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Alabama Extension Work with Organic Producers Recognized Nationally

Alabama Extension Work with Organic Producers Recognized Nationally

AUBURN, Ala.— Insects are a significant problem for Alabama’s conventional fruit and vegetable growers, but for the state’s organic producers, they are a huge problem. Organic growers have a strong ally in the Alabama Cooperative Extension System. A team led by Ayanava Majumdar, an Extension entomologist, has used grants from the Sustainable Agriculture and Education (SARE) program to identify new tools for Alabama growers to battle insects that can wipe out a crop.

Since it launched in 2012, Alabama Extension’s organic integrated pest management program has reached almost 1,000 producers and helped them protect crops worth an estimated $2 million statewide. Surveys show that Alabama vegetable growers who follow organic IPM recommendations can reduce their crop losses by 40 to 50 percent, significantly boosting productivity with fewer pesticides.

organic producerThe program’s success was recently featured as the cover story in SARE’s national biennial report. Read the story by visiting http://www.aces.edu/go/637 .

“The adoption rate by farmers of Extension’s organic IPM program speaks volumes about the quality of the program,” said Gary Lemme, Alabama Extension director. “The recognition by SARE of Dr. Majumdar and the entire team’s work is well deserved.”

In 2014, the average IPM adoption rate for insect pest control was about 70 percent among all fruit and vegetable growers. The use of IPM strategies by more than 500 farms saved growers from direct crop losses of 50 percent or more. Producer training and direct consultation activities resulted in average increased profits of $439 per acre, which is equivalent to $4.9 million direct impact statewide. Simply put for every $1 invested by the state, Alabama Extension’s IPM efforts gave a return on investment of about $59.

Paul Patterson, dean of Auburn University’s College of Agriculture, said the team’s work is making a difference for the state’s farmers.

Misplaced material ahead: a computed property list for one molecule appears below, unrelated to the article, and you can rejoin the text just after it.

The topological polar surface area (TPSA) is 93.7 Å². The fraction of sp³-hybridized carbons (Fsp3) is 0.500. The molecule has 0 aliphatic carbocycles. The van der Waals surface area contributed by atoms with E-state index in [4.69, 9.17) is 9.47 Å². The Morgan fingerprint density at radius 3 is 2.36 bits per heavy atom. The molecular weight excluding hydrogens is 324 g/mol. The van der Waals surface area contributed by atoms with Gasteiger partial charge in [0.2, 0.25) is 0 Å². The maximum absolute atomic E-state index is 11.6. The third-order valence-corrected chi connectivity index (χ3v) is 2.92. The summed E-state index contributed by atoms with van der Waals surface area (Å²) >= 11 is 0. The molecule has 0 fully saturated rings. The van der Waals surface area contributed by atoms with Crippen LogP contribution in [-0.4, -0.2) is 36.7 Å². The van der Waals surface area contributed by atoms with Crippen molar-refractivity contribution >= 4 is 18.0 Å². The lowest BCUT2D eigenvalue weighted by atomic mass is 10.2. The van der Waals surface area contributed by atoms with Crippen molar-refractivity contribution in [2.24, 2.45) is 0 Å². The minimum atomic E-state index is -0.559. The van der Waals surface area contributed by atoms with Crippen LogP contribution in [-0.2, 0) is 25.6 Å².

“We are proud of Dr. Majumdar and his team for the ways they are advancing the work of growers throughout this state and region,” he said. “This is a reflection not only of how our teams at Auburn are reaching out to the communities around us. It is also a reflection of our research scientists in agriculture and the practical, sustainable solutions they are finding and developing for our producers every day.”

College of Agriculture scientists and Extension professionals work together to find ways that research can be applied on farms in ways that are both effective and cost efficient for the state’s farmers.

Physical pest exclusion is just one example of new pest management options that Majumdar and the Extension team are introducing to farmers. Typically accomplished by growing crops inside structures covered with a shade cloth akin to mosquito netting, the strategy has shown great promise. On one Baldwin County farm where it was tested thanks to a SARE farmer grant, a tomato crop grown inside protected structures suffered losses of less than 20 percent. In contract, a tomato crop grown in an open field was lost almost totally to insect pests.

Majumdar estimates that producers could expect to spend $250 to $420 to outfit an existing high tunnel with shade cloth, depending on the mesh size.

“We have found producers recover the shade cloth costs in the reduced cost of pesticides and labor to manage insect pests,” he said.

Learn more about the Alabama SARE program at http://www.aces.edu/go/638 and Alabama Extension’s new Beginning Farmer effort at http://www.aces.edu/anr/beginningfarms/ .

 

 

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